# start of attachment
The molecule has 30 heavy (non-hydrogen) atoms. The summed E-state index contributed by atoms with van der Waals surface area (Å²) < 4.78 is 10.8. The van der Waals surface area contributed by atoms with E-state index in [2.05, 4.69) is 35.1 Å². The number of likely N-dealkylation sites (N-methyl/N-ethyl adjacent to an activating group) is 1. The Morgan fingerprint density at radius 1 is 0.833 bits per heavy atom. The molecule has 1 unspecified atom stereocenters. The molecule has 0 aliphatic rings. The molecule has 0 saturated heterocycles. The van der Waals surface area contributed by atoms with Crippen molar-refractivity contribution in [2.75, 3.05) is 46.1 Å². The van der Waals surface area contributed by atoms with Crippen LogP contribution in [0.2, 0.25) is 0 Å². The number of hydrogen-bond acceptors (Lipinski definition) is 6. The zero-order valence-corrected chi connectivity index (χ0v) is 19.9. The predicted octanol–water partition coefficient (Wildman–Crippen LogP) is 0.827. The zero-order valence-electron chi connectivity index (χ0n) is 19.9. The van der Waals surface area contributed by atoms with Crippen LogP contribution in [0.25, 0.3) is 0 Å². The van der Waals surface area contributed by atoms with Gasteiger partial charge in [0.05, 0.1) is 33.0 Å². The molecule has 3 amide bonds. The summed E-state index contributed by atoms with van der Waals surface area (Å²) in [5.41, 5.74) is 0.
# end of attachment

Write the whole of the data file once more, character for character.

The molecule has 30 heavy (non-hydrogen) atoms. The summed E-state index contributed by atoms with van der Waals surface area (Å²) < 4.78 is 10.8. The van der Waals surface area contributed by atoms with E-state index in [2.05, 4.69) is 35.1 Å². The number of likely N-dealkylation sites (N-methyl/N-ethyl adjacent to an activating group) is 1. The Morgan fingerprint density at radius 1 is 0.833 bits per heavy atom. The molecule has 1 unspecified atom stereocenters. The molecule has 0 aliphatic rings. The molecule has 0 saturated heterocycles. The van der Waals surface area contributed by atoms with Crippen molar-refractivity contribution in [2.75, 3.05) is 46.1 Å². The van der Waals surface area contributed by atoms with Crippen LogP contribution in [0.2, 0.25) is 0 Å². The number of hydrogen-bond acceptors (Lipinski definition) is 6. The zero-order valence-corrected chi connectivity index (χ0v) is 19.9. The predicted octanol–water partition coefficient (Wildman–Crippen LogP) is 0.827. The zero-order valence-electron chi connectivity index (χ0n) is 19.9. The van der Waals surface area contributed by atoms with Crippen LogP contribution in [0.25, 0.3) is 0 Å². The van der Waals surface area contributed by atoms with Gasteiger partial charge in [0.05, 0.1) is 33.0 Å². The molecule has 3 amide bonds. The summed E-state index contributed by atoms with van der Waals surface area (Å²) in [5.41, 5.74) is 0.